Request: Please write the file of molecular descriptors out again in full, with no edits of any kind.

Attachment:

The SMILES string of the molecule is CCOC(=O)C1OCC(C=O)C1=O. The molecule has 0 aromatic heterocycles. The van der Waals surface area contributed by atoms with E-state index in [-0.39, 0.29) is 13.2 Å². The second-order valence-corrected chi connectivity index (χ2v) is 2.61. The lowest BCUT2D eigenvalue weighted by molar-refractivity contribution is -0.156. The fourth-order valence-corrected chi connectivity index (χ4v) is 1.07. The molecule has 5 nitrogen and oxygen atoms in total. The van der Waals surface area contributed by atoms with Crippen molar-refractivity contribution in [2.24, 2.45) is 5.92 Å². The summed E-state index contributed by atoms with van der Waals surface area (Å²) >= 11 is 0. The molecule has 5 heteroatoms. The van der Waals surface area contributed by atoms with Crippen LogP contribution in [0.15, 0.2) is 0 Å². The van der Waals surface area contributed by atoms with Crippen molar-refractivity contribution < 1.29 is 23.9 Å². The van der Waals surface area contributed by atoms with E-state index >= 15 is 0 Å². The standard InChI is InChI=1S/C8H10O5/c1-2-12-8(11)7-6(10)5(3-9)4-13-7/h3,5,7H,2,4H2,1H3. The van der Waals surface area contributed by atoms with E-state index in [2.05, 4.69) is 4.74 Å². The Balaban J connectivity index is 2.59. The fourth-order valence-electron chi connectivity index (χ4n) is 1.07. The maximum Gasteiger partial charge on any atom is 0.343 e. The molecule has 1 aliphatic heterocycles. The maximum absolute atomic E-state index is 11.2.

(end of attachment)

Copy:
The SMILES string of the molecule is CCOC(=O)C1OCC(C=O)C1=O. The molecule has 0 aromatic heterocycles. The van der Waals surface area contributed by atoms with E-state index in [-0.39, 0.29) is 13.2 Å². The second-order valence-corrected chi connectivity index (χ2v) is 2.61. The lowest BCUT2D eigenvalue weighted by molar-refractivity contribution is -0.156. The fourth-order valence-corrected chi connectivity index (χ4v) is 1.07. The molecule has 5 nitrogen and oxygen atoms in total. The van der Waals surface area contributed by atoms with Crippen molar-refractivity contribution in [2.24, 2.45) is 5.92 Å². The summed E-state index contributed by atoms with van der Waals surface area (Å²) >= 11 is 0. The molecule has 5 heteroatoms. The van der Waals surface area contributed by atoms with Crippen LogP contribution in [0.15, 0.2) is 0 Å². The van der Waals surface area contributed by atoms with Crippen molar-refractivity contribution < 1.29 is 23.9 Å². The van der Waals surface area contributed by atoms with E-state index >= 15 is 0 Å². The standard InChI is InChI=1S/C8H10O5/c1-2-12-8(11)7-6(10)5(3-9)4-13-7/h3,5,7H,2,4H2,1H3. The van der Waals surface area contributed by atoms with E-state index in [2.05, 4.69) is 4.74 Å². The Balaban J connectivity index is 2.59. The fourth-order valence-electron chi connectivity index (χ4n) is 1.07. The maximum Gasteiger partial charge on any atom is 0.343 e. The molecule has 1 aliphatic heterocycles. The maximum absolute atomic E-state index is 11.2.